My mum has always said that when she had my brother 38 years ago (before c-sections were the preferred option), she had been cut and forceps had been used and she said the pain afterwards was unbearable. So there was no way I was risking a home birth and a natural birth didn’t sound like the safest option in hospital either. The consultant went off to get a leaflet and came back with a doctor to check if my waters had broken. The doctor confirmed they had so this then kind of took the decision out of my hands as I didn’t want to risk a painful natural birth (apparently the type of breech the baby was wasn’t the easiest one for a natural birth) with a possible emergency c-section so I was booked in for a c-section the next morning and was told I wouldn’t be going home. By this point Steve was home and I’d told him to start cooking tea as I thought I was going home and had to call him and tell him to get my half packed hospital bag (as I didn’t think I’d actually need it with staying at home) and get down to the hospital as I was being transferred to the ward to be monitored overnight. 

During this time I was seen by a consultant, a doctor and several midwives all telling me what was going to happen and the possible risks and asking if I understood and would sign the declaration forms. Luckily my parents had taken me to triage in the afternoon and had stayed with me as it was all a bit overwhelming but I just went with it knowing it was the best and safest option for me and my baby. My mum had read the calm birth school book and my dad had heard so much about it that we were all thinking “BRAIN” and it definitely helped to focus on what was important and to forget about my birth preference of being at home on some kind of labour spa day in the birth pool with my fairly lights and aromatherapy atomiser and just do what was needed to get the baby here safely. 

It’s fair to say I didn’t sleep much that night, not just because the bed was uncomfy, I’d not been sleeping well anyway with my hips aching, the ward being noisy and having someone come round to take blood and my blood pressure every few hours. But despite previously being terrified of the thought of any kind of operation, none of it really phased me. I played the birth preference MP3 and affirmations through headphones on my phone and was just concentrating on the fact that I’d be meeting my baby in a few hours and how excited I was.

Steve arrived on the ward about 8am and I was prepped for theatre around 9am. We were told that it could be anytime and I’d been null by mouth since midnight (all through my pregnancy I’d been ravenous so this wasn’t going down well at all!) and we’d just be fetched when there was a space in theatre and on the c-section ward at the same time. It wasn’t long before we were seen by the anaesthetist, then the doctor and the midwife who was escorting us to theatre. Each time I asked for as many of my original birth preferences to be put into place such as playing the affirmations MP3, for us to find out the sex of the baby ourselves and not to be told etc. Obviously things such as Steve cutting the cord and me not having the injection for the placenta delivery were now out of the question (Steve cut the cord once it had already been cut – a token gesture that he wasn’t that fussed about but I told him to do it rather than not at all).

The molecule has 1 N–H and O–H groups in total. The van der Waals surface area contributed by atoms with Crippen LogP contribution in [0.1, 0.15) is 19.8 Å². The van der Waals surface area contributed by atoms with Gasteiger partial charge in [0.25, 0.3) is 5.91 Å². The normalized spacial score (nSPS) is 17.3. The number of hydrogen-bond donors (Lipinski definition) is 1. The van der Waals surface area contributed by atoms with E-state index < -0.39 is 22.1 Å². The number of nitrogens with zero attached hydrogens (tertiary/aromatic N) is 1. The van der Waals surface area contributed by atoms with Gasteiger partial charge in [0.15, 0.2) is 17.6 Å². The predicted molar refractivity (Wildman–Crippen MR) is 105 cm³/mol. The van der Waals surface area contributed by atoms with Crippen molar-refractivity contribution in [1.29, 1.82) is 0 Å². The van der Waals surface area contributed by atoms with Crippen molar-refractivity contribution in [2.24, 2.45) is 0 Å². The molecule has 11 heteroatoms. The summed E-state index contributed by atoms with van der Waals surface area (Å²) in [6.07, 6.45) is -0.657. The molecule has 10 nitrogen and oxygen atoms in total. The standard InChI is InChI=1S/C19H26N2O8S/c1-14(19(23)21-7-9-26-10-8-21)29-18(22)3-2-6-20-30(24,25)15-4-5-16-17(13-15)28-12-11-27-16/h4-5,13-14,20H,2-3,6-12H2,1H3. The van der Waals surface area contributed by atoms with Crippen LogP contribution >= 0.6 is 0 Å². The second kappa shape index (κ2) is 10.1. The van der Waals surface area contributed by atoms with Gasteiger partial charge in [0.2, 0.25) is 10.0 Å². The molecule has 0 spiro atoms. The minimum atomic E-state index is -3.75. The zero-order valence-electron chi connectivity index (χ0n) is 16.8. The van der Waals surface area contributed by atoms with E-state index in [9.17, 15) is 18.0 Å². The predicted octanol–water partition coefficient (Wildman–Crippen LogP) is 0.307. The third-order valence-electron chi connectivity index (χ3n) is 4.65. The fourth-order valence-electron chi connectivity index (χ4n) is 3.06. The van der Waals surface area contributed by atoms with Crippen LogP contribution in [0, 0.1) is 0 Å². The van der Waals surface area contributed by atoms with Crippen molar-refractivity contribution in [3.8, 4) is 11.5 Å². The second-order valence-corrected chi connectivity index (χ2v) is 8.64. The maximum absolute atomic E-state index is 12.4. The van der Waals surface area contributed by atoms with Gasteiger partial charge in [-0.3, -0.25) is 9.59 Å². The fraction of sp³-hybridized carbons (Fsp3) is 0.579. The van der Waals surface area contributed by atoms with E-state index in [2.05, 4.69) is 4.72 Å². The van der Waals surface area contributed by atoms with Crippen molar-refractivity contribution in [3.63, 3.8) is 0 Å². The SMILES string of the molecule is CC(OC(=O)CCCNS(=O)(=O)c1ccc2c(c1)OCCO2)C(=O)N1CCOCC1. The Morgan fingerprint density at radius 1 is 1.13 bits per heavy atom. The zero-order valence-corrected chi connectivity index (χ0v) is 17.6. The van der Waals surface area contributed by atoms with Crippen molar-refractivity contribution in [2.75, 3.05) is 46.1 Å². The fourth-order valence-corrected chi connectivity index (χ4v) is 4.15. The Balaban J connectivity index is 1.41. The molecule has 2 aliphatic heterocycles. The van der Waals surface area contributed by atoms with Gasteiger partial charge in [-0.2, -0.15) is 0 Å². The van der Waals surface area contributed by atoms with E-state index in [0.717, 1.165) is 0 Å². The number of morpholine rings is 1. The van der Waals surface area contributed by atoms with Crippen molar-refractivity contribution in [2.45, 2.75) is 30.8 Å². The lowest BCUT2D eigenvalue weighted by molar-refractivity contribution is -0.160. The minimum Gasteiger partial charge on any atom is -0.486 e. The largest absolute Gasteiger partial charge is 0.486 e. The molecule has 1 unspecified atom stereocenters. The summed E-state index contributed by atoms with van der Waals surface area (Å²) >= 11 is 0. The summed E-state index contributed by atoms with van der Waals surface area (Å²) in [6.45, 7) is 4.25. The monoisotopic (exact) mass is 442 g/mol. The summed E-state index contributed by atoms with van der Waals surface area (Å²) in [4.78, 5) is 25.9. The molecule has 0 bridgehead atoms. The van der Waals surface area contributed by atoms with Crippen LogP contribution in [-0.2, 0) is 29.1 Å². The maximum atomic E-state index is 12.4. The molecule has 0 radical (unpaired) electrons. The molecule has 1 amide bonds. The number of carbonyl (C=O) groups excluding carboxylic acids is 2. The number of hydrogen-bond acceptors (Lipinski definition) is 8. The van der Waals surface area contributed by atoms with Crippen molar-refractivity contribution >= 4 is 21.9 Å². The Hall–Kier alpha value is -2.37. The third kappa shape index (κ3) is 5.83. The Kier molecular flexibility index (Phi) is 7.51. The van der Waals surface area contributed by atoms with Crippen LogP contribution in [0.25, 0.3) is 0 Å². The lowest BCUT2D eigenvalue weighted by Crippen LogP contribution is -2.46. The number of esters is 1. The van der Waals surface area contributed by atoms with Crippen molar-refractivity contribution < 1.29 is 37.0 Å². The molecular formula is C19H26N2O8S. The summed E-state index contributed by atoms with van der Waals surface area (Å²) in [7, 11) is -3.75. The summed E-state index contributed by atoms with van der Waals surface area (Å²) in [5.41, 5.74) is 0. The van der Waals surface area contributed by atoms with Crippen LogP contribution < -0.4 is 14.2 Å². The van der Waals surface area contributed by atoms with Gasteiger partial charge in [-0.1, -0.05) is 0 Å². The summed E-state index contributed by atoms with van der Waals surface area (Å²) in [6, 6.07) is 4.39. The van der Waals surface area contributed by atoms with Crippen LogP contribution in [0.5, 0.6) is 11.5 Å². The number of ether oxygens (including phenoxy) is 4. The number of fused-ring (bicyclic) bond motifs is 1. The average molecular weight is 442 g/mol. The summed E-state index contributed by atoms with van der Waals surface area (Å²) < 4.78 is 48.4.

I was taken down to theatre and Steve to the waiting room and that’s when the nerves and reality finally kicked in (I’d been in high spirits beforehand). As I sat on the operating table with about 7 staff all milling round me asking me if I could feel things and sticking needles into me the reality that I was about the have my stomach sliced open became real and I started to shake and have a cold sweat. One of the girls in there was lovely and held my hand and stroked it to try and keep me calm. All the staff in the theatre were all so lovely to be fair, asking what names we had picked and trying to make it as normal a situation as possible. 

When I was finally numb and lying down Steve was brought in and as they said they were about to start operating I closed my eyes and concentrated on the 4/7 breathing to try and remain calm and after lots of tugging and some heavy pushing on my chest I heard a little cry and our baby was being held up above a sheet for us to see what we had got. Because of the swelling it took me a while to realise she was a little girl and that we had got a gorgeous baby daughter!! They did some quick checks on her and then we had skin to skin for the next 4 hours or so. Florence started breastfeeding while we were in the recovery room so she’d only been born about 30mins and was already tucking into some food. Something that’s set a precedent for her feeding habits even now!

So as you can tell from the massively long story, it was as far from my birth preference as you could get but I have to say that I think I was able to cope with the situation so much better from having done the course, read the book and listened to the MP3s. Without it I’d probably have been an emotional nervous wreck!

So a big thank you to our Liz and Suzy!”